The Fiat CR.40 was developed alongside the better known Fiat CR.32, and differed from that aircraft both in its choice of engine and the design of the upper wing.
The CR.32 had been developed from the CR.30, itself a new design that had replaced the family of aircraft that included the CR.1 and CR.20. The CR.40 was developed at the same time as the CR.32, but didn't make its maiden flight until 1934, a year after the CR.32, and at about the same time as the first production CR.32s entered service.
The CR.40 differed from the CR.32 in two ways. The CR.32 had a straight upper wing, connected to the fuselage by short struts. On the CR.40 the upper wing had a 'gull wing' shape, level for most of its length, but dropping down to connect directly to the fuselage in the centre. This greatly improved the pilot's forward view, allowing him to look across the top of the wing.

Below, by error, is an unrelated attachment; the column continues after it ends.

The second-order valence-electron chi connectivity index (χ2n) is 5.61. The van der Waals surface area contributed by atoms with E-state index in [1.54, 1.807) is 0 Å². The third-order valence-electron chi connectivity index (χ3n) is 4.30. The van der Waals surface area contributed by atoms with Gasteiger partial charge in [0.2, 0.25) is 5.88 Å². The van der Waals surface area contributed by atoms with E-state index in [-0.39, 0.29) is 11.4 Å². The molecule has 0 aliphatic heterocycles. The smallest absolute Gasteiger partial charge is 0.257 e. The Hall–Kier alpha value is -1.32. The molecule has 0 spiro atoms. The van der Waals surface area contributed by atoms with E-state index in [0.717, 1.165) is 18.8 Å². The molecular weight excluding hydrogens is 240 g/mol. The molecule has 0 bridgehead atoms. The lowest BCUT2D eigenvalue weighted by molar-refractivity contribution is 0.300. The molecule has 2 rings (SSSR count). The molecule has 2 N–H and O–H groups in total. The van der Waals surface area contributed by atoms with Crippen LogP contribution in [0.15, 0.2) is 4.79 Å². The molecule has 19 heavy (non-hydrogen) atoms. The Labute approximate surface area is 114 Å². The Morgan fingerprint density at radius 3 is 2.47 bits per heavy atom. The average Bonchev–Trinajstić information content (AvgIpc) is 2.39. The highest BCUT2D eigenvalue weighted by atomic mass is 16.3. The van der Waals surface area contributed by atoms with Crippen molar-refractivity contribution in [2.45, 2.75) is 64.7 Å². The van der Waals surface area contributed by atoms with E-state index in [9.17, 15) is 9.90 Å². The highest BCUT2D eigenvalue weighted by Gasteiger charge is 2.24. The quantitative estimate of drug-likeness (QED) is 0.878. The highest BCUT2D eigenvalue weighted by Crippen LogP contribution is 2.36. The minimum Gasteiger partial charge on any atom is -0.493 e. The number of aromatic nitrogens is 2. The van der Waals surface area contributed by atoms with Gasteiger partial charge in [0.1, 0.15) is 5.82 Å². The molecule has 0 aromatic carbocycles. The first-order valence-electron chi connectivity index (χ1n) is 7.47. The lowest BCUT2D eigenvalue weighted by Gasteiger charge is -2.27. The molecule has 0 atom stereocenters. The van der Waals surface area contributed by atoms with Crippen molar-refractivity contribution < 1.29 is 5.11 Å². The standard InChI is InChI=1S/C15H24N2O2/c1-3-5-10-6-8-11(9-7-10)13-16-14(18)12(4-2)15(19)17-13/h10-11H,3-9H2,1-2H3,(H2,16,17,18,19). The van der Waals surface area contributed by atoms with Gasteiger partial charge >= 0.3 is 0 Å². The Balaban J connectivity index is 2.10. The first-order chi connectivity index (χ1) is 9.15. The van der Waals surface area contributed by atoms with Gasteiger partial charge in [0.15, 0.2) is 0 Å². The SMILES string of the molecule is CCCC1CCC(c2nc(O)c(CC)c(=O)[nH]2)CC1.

The second change was in the choice of engine. The CR.32 was powered by a Fiat A.30 RA bis inline-V engine, while the CR.40 was given an imported 525hp Bristol Mercury IV radial engine. As a result of its radial engine the CR.40 was shorter than the CR.32. The CR.40 had a top speed of 235mph, a very slight improvement on the 233 of the CR.32.
The CR.40 was followed during 1936 by a second prototype, the CR.40bis. This was powered by a 700hp Fiat A.59R radial engine, but could only reach 217mph. Work moved onto the CR.41, which reached the prototype stage before attention finally moved onto the CR.42.